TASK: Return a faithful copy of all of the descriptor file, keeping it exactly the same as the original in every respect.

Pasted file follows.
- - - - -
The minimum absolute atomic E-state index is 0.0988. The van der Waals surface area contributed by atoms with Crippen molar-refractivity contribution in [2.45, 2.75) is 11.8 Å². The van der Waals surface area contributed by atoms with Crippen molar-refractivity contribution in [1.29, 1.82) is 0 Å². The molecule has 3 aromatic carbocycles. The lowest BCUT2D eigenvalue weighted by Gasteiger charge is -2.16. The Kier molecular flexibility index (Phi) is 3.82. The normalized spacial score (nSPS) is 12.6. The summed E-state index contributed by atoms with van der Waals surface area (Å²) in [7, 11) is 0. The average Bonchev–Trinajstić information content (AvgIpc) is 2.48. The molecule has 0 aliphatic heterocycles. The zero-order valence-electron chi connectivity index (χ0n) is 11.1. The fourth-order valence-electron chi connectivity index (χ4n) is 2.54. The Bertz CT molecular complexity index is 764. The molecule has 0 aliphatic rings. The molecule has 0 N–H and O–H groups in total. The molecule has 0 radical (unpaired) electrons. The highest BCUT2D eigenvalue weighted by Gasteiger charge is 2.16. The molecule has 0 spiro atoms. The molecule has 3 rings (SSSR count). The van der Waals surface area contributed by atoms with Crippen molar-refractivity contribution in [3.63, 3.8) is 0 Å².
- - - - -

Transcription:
The minimum absolute atomic E-state index is 0.0988. The van der Waals surface area contributed by atoms with Crippen molar-refractivity contribution in [2.45, 2.75) is 11.8 Å². The van der Waals surface area contributed by atoms with Crippen molar-refractivity contribution in [1.29, 1.82) is 0 Å². The molecule has 3 aromatic carbocycles. The lowest BCUT2D eigenvalue weighted by Gasteiger charge is -2.16. The Kier molecular flexibility index (Phi) is 3.82. The normalized spacial score (nSPS) is 12.6. The summed E-state index contributed by atoms with van der Waals surface area (Å²) in [7, 11) is 0. The average Bonchev–Trinajstić information content (AvgIpc) is 2.48. The molecule has 0 aliphatic heterocycles. The zero-order valence-electron chi connectivity index (χ0n) is 11.1. The fourth-order valence-electron chi connectivity index (χ4n) is 2.54. The Bertz CT molecular complexity index is 764. The molecule has 0 aliphatic rings. The molecule has 0 N–H and O–H groups in total. The molecule has 0 radical (unpaired) electrons. The highest BCUT2D eigenvalue weighted by Gasteiger charge is 2.16. The molecule has 0 spiro atoms. The molecule has 3 rings (SSSR count). The van der Waals surface area contributed by atoms with Crippen molar-refractivity contribution in [3.63, 3.8) is 0 Å².